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San Francisco’s Zynga Narrows Losses as Game Maker Cuts Costs

| February 5, 2013
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by Barbara Ortutay, AP Technology Writer

NEW YORK (AP) — Online games company Zynga said its loss narrowed in the latest quarter even though revenue was largely unchanged as the company cut expenses by laying off workers, closing offices and shutting down older games.

Zynga's headquarters (Dan Brekke/KQED)

Zynga’s headquarters (Dan Brekke/KQED)

The results exceeded Wall Street’s muted expectations and Zynga Inc.’s battered shares increased nearly 5 percent in after-hours trading after the release of the results. After a difficult 2012 in which Zynga saw its stock price decline by 75 percent, CEO Mark Pincus called 2013 a “pivotal transition year” for the company as it seeks to cut costs further and broaden revenue sources, especially from mobile games.

Zynga went public in December 2011 with a lot of promise. Games such as “FarmVille” and “CityVille” were popular on Facebook, as the social media company was itself preparing for a highly anticipated initial public offering of stock. But Facebook’s stock stumbled, and Zynga’s tumbled with it. Demand for Zynga’s games weakened, and investors were worried both about Zynga’s overreliance on Facebook for its revenue and signs that the two were growing apart. Zynga’s stock ended 2012 at $2.36, well below the IPO price of $10. Zynga responded by announcing in October that it was cutting about 5 percent of its full-time workforce of roughly 3,200 employees. The San Francisco company also killed 13 older games and closed development studios in Boston and elsewhere.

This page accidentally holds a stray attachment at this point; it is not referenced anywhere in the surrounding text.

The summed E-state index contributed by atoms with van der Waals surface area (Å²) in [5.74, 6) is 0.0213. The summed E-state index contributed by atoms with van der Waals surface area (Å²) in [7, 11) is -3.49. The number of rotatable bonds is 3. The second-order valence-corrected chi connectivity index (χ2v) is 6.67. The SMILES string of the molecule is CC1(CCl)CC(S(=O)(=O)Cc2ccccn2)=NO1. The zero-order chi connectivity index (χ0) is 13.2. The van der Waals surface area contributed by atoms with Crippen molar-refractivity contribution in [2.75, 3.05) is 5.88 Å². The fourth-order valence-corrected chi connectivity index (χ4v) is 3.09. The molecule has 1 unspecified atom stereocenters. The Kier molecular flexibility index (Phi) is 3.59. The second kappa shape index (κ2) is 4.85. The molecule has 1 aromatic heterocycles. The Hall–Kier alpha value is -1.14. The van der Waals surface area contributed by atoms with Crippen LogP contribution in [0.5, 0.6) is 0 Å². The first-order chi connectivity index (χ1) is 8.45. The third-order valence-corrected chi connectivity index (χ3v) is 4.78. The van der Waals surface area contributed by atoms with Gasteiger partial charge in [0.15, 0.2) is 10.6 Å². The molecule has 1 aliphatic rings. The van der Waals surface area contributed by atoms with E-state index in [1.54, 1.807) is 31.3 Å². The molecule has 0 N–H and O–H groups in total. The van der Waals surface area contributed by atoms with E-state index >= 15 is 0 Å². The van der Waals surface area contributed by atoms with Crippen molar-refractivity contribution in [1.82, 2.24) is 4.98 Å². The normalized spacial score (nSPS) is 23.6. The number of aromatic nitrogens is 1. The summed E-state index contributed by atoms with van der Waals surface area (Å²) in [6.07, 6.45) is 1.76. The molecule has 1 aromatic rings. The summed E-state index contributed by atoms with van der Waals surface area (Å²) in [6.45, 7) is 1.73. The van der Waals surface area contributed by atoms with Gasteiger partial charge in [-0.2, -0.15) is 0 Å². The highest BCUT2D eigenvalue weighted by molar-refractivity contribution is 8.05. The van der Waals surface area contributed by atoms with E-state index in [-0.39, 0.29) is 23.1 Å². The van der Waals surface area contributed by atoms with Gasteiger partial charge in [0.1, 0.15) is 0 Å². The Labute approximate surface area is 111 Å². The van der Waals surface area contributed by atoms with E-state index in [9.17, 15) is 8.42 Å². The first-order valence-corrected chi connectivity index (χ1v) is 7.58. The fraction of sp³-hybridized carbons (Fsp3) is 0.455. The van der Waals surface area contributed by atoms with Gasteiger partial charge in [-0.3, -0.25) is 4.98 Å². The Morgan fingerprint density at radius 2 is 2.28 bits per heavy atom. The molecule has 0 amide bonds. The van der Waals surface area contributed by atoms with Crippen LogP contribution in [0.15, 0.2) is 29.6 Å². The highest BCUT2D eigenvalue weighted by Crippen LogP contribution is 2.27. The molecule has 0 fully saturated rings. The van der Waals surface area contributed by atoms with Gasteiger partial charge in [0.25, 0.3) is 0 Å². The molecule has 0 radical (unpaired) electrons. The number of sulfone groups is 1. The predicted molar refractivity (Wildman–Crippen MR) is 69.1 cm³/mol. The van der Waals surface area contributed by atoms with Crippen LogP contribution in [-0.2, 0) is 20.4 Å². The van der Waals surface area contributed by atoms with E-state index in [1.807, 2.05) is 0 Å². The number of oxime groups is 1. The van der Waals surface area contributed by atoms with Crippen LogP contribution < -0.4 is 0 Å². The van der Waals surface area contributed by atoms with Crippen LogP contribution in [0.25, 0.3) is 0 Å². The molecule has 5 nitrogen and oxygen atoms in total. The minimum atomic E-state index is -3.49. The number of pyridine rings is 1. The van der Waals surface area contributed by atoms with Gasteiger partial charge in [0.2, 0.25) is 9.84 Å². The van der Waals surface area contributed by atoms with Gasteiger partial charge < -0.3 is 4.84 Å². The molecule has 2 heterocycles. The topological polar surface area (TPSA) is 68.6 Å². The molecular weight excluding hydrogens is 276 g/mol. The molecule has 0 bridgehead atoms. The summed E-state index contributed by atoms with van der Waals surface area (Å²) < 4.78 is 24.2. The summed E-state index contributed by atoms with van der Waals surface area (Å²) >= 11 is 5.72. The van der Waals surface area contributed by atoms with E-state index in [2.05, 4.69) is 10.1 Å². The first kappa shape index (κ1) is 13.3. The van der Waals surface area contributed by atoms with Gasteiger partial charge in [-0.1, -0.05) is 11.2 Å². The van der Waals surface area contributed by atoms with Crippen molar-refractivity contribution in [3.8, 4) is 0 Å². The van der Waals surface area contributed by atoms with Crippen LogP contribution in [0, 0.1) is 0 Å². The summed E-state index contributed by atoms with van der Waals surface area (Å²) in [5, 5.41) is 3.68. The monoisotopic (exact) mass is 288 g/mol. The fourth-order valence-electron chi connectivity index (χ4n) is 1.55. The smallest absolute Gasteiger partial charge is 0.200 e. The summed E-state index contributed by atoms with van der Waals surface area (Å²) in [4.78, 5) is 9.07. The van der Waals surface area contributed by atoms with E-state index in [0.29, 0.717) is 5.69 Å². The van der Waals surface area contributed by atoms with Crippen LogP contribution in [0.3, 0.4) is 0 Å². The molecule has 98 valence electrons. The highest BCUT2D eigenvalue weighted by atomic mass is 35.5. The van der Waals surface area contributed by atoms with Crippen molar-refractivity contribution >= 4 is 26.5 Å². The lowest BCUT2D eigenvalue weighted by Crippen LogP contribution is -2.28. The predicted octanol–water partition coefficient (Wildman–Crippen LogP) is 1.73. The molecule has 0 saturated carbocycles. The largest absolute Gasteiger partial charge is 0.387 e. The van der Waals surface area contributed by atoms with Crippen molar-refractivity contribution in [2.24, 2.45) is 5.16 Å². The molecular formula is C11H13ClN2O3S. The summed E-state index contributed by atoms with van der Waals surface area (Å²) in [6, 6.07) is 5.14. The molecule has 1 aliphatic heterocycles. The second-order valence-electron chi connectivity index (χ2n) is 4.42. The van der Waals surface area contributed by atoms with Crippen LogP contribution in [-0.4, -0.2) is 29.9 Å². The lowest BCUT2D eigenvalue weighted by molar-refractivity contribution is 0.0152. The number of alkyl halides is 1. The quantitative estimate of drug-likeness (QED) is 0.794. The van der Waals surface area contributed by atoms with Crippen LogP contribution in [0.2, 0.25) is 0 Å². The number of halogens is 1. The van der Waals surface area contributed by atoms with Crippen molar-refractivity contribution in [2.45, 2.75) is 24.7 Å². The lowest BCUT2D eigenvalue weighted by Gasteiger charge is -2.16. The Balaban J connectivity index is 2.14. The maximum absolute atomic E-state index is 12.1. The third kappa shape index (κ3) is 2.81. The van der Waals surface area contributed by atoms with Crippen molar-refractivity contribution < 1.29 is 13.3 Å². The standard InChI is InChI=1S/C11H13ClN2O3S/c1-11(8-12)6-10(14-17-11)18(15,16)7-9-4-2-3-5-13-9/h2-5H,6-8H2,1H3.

Those cuts helped.

Zynga said Tuesday that it lost $48.6 million, or 6 cents per share, in the October-December period. That compares with a loss of $435 million, or $1.22 per share, in the same period a year earlier. Zynga began trading publicly on Dec. 16, 2011, and was privately held for most of the 2011 quarter.

Zynga’s revenue was largely unchanged at about $311 million. But it was well above analysts’ average estimate of $250 million, as polled by FactSet.

Zynga cut fourth-quarter expenses by two-thirds, to $274 million from $798 million.

For the current quarter, Zynga said it expects an adjusted loss of 5 cents to 4 cents per share and revenue of $255 million to $265 million. Analysts were predicting a loss of 1 cent per share and revenue of $268 million.

Shares climbed 13 cents, or 4.7 percent, to $2.87 in after-hours trading after gaining 18 cents to close at $2.74 during the regular session. Zynga’s stock has traded from $2.09 to $15.91 in the past 52 weeks.

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